Published: 13:50, April 23, 2024 | Updated: 17:16, April 23, 2024
UN: Asia is most climate disaster-impacted region
By Reuters
A wooden boat is seen on the dry bed of a reservoir in Wonogiri district, Central Java, Indonesia, Aug 10, 2023. (PHOTO / XINHUA) 

GENEVA - Asia was the world's most disaster-hit region by climate-related hazards last year, the World Meteorological Organization said, with floods and storms causing the highest number of casualties.

In a report published on Tuesday, WMO said that 79 disasters linked to hydro-meteorological events had been reported in Asia in 2023. More than 80 percent of these were related to floods and storms that caused more than 2,000 deaths.

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"Many countries in the region experienced their hottest year on record in 2023, along with a barrage of extreme conditions, from droughts and heatwaves to floods and storms," said WMO Secretary-General Celeste Saulo.

"Climate change exacerbated the frequency and severity of such events."

Asia is warming faster than the global average, according to WMO.

The report also highlighted that most glaciers in the high-mountain region in Asia had loss significant mass because of record-breaking high temperatures and dry conditions.

A man wipes sweat from his face during a hot day in Yangon, Myanmar, April 5, 2024. (PHOTO / XINHUA)

World's workers at risk

More than 70 percent of the global workforce is exposed to risks linked to climate change that cause hundreds of thousands of deaths each year, the International Labour Organization said on Monday, adding governments would need to act as the numbers rise.

The share of global workers exposed to the most widespread hazard, surging temperatures, has risen by around 5 percentage points over the last two decades to 70.9%

Workers, especially the world's poorest, are more vulnerable than the general population to the dangers of climate extremes such as heatwaves, droughts, wildfires, and hurricanes because they are often the first exposed, or exposed for longer periods and at greater intensity.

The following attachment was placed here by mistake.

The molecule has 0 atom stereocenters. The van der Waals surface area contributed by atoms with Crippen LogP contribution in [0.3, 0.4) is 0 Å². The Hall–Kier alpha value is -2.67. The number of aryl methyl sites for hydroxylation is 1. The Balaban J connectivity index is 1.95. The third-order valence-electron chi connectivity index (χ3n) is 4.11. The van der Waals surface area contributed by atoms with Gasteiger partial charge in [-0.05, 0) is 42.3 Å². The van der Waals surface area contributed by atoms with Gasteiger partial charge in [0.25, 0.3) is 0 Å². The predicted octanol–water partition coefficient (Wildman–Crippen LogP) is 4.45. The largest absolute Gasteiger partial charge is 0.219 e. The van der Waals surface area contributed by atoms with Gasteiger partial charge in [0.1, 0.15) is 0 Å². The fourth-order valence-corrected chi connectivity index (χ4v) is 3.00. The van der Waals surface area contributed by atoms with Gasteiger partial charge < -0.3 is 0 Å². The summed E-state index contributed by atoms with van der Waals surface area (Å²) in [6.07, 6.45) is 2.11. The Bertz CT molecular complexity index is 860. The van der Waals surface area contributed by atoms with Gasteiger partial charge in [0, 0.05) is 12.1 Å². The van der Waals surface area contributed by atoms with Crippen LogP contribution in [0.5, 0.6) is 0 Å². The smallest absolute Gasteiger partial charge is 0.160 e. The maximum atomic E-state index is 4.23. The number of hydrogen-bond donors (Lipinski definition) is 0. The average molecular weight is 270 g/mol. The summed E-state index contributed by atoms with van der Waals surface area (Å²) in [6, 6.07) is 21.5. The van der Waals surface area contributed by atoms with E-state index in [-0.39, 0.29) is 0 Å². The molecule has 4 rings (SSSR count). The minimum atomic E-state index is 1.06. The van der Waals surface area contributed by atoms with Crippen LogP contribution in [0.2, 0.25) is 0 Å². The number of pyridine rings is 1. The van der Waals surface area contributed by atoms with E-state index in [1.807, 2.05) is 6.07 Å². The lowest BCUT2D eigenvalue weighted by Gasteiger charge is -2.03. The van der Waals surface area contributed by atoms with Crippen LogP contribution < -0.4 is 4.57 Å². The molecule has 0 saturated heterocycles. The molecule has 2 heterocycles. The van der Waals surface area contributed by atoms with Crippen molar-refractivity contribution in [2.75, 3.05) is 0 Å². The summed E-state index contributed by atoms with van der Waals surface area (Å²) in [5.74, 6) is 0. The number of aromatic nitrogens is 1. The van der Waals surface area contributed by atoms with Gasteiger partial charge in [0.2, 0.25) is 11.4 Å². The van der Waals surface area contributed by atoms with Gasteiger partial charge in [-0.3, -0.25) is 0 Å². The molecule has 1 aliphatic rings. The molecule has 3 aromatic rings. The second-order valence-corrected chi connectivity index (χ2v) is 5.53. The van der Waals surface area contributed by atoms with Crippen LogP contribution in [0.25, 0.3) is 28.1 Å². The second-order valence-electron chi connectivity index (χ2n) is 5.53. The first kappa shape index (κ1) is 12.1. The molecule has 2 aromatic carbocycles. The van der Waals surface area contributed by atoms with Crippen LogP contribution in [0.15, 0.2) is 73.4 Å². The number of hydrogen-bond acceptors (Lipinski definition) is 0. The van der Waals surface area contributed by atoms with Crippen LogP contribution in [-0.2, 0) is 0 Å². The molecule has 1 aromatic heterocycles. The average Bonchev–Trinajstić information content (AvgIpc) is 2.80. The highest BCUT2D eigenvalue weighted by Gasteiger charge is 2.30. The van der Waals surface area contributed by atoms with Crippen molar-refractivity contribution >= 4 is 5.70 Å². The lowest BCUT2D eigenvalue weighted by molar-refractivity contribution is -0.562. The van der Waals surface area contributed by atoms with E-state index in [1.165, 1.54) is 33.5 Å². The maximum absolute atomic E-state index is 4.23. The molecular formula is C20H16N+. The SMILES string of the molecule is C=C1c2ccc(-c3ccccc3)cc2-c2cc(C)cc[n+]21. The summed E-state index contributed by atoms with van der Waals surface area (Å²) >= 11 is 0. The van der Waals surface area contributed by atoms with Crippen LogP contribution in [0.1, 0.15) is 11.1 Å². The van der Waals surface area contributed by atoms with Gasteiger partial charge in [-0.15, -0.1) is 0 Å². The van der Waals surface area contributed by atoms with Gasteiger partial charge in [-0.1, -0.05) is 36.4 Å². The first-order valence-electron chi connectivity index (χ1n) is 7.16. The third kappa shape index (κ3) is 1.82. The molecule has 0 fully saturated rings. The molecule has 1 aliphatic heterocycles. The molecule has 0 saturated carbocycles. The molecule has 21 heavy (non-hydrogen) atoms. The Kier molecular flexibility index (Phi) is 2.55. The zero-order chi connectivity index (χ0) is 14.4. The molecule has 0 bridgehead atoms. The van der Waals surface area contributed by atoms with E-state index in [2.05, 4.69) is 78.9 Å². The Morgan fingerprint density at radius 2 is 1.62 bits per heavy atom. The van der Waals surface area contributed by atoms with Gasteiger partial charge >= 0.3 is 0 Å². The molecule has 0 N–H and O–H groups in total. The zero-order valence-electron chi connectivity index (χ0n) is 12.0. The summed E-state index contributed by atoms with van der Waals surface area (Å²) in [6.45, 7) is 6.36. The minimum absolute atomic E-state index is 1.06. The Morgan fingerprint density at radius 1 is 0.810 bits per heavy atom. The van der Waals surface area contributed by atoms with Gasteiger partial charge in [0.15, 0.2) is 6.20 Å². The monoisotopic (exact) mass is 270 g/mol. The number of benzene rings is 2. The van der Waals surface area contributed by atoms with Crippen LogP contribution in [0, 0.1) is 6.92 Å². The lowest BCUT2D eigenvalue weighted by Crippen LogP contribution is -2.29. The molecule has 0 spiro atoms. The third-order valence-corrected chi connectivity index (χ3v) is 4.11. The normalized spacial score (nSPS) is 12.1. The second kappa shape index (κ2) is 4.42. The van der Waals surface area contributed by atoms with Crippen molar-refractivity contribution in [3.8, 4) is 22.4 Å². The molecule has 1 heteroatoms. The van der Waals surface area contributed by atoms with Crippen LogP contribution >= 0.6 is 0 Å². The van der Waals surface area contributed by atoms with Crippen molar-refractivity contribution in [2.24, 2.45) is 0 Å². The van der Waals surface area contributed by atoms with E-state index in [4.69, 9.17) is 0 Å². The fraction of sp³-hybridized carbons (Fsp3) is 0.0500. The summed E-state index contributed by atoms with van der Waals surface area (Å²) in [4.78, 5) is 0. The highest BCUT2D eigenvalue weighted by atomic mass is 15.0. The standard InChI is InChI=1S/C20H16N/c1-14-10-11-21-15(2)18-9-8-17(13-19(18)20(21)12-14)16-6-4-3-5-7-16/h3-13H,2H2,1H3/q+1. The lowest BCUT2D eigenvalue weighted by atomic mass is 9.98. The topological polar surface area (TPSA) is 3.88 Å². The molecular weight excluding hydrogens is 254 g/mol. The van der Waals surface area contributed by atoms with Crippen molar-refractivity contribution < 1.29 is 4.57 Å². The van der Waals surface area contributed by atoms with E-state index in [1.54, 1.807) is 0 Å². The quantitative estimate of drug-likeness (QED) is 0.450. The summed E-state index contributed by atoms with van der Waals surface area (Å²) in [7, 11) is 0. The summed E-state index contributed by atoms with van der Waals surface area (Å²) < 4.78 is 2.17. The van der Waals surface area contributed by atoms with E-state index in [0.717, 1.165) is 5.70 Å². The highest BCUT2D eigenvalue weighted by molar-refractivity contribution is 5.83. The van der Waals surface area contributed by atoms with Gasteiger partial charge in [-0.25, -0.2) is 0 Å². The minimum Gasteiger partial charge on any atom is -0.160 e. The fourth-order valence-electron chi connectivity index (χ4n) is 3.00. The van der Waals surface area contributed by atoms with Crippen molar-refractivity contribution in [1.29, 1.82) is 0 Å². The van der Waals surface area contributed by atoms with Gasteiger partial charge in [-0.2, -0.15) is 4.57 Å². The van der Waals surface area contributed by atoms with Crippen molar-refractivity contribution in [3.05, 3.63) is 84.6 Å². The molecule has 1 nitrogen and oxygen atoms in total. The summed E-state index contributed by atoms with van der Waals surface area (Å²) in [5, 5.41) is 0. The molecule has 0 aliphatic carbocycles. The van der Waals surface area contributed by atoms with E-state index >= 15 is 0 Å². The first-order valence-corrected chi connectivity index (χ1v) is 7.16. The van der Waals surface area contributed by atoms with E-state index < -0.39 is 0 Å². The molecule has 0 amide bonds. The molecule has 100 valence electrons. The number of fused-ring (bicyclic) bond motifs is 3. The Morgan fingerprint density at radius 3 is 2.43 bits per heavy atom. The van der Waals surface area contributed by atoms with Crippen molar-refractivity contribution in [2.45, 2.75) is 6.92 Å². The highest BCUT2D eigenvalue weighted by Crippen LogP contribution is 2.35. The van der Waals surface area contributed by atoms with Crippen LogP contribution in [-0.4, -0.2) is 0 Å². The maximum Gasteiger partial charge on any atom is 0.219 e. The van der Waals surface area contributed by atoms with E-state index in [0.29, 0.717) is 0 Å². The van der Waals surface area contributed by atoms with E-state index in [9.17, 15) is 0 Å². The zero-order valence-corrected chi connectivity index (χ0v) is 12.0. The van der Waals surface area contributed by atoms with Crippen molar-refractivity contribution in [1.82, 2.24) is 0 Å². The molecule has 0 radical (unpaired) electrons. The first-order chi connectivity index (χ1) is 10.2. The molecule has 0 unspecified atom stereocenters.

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As climate change accelerates, governments and employers are struggling to protect employees, the ILO said in a report.

"A staggering number of workers are already being exposed to climate change-related hazards in the workplace, and these figures are only likely to get worse," the report entitled "Ensuring safety and health at work in a changing climate" said in its conclusions.

Mist is sprayed from an architecture to help pedestrians cool off on a hot summer day in Tokyo, Japan, July 28, 2023. (PHOTO / XINHUA)

"As (the hazards) evolve and intensify, it will be necessary to re-evaluate existing legislation or create new regulations and guidance."

However, rules to govern other dangers like growing pesticide use for agricultural workers are less common.

"We do have some (countries) that already limit exposure to high temperatures and also limit exposure to air pollution, but we rarely have occupational exposure limits set for the other hazards," said Manal Azzi, ILO Senior Specialist on occupational safety and health.

The share of global workers exposed to the most widespread hazard, surging temperatures, has risen by around 5 percentage points over the last two decades to 70.9 percent, the report said.

Other climate dangers often co-exist, creating a "cocktail of hazards," the report said, with UV radiation and air pollution each affecting 1.6 billion people.

People have fun beside a fountain in Bishkek, Kyrgyzstan, July 12, 2023. (PHOTO / XINHUA)

Because a worker is likely to be exposed to multiple dangers at once, an ILO spokesperson said it was impossible to calculate exactly what portion of the 3.4 billion global workforce was at risk.

Climate-related hazards are being linked to a cancer, kidney dysfunction, and respiratory illnesses, leading to deaths or debilitating chronic conditions or disabilities.

Air pollution is the most deadly risk, causing some 860,000 work-related deaths among outdoor workers annually, the ILO report said. Excessive heat causes 18,970 occupational deaths each year and UV radiation kills 18,960 through non melanoma skin cancer, it said.

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"The greatest impacts will be felt by the working poor, those working in the informal economy, seasonal workers and workers in micro and small enterprises," the report said.

In some cases, the very technologies meant to slow climate change like solar panels and lithium-ion batteries for electric vehicles can end up producing new dangers since they contain toxic chemicals, it said.

The ILO plans a major meeting in 2025 of government, employer and worker representatives to provide policy guidance on climate hazards.